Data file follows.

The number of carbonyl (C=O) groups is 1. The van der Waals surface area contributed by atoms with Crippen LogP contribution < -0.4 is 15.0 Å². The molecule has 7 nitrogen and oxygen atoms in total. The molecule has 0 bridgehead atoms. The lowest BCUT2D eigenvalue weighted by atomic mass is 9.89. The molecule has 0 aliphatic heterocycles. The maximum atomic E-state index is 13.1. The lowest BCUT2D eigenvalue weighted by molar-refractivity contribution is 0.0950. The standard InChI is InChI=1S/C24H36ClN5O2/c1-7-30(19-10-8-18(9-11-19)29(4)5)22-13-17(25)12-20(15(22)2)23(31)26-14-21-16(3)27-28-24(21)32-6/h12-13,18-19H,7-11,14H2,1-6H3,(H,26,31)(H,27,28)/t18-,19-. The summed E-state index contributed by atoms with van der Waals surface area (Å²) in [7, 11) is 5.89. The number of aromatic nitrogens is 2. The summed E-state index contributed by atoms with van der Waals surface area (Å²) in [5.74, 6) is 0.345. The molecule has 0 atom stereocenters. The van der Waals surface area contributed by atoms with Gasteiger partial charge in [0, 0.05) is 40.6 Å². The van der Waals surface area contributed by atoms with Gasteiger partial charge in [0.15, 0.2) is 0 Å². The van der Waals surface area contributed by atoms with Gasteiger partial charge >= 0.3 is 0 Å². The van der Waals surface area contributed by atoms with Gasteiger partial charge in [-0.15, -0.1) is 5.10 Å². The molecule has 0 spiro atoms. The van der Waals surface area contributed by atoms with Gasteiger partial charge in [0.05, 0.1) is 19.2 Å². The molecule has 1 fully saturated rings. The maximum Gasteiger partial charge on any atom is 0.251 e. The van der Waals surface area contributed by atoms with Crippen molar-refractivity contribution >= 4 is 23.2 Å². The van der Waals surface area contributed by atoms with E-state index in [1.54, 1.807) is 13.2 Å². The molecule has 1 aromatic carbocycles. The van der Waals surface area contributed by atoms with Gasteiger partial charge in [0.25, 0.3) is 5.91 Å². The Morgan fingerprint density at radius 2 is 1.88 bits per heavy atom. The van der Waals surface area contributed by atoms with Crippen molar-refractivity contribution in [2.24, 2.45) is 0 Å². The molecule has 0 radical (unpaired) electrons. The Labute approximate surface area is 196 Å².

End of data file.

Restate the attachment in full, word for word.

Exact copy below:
The number of carbonyl (C=O) groups is 1. The van der Waals surface area contributed by atoms with Crippen LogP contribution < -0.4 is 15.0 Å². The molecule has 7 nitrogen and oxygen atoms in total. The molecule has 0 bridgehead atoms. The lowest BCUT2D eigenvalue weighted by atomic mass is 9.89. The molecule has 0 aliphatic heterocycles. The maximum atomic E-state index is 13.1. The lowest BCUT2D eigenvalue weighted by molar-refractivity contribution is 0.0950. The standard InChI is InChI=1S/C24H36ClN5O2/c1-7-30(19-10-8-18(9-11-19)29(4)5)22-13-17(25)12-20(15(22)2)23(31)26-14-21-16(3)27-28-24(21)32-6/h12-13,18-19H,7-11,14H2,1-6H3,(H,26,31)(H,27,28)/t18-,19-. The summed E-state index contributed by atoms with van der Waals surface area (Å²) in [7, 11) is 5.89. The number of aromatic nitrogens is 2. The summed E-state index contributed by atoms with van der Waals surface area (Å²) in [5.74, 6) is 0.345. The molecule has 0 atom stereocenters. The van der Waals surface area contributed by atoms with Gasteiger partial charge in [0, 0.05) is 40.6 Å². The van der Waals surface area contributed by atoms with Gasteiger partial charge in [0.15, 0.2) is 0 Å². The van der Waals surface area contributed by atoms with Gasteiger partial charge >= 0.3 is 0 Å². The van der Waals surface area contributed by atoms with Gasteiger partial charge in [-0.15, -0.1) is 5.10 Å². The molecule has 0 spiro atoms. The van der Waals surface area contributed by atoms with Gasteiger partial charge in [0.05, 0.1) is 19.2 Å². The molecule has 1 fully saturated rings. The maximum Gasteiger partial charge on any atom is 0.251 e. The van der Waals surface area contributed by atoms with Crippen molar-refractivity contribution >= 4 is 23.2 Å². The van der Waals surface area contributed by atoms with E-state index in [1.54, 1.807) is 13.2 Å². The molecule has 1 aromatic carbocycles. The van der Waals surface area contributed by atoms with Gasteiger partial charge in [0.25, 0.3) is 5.91 Å². The Morgan fingerprint density at radius 2 is 1.88 bits per heavy atom. The van der Waals surface area contributed by atoms with Crippen molar-refractivity contribution in [2.24, 2.45) is 0 Å². The molecule has 0 radical (unpaired) electrons. The Labute approximate surface area is 196 Å².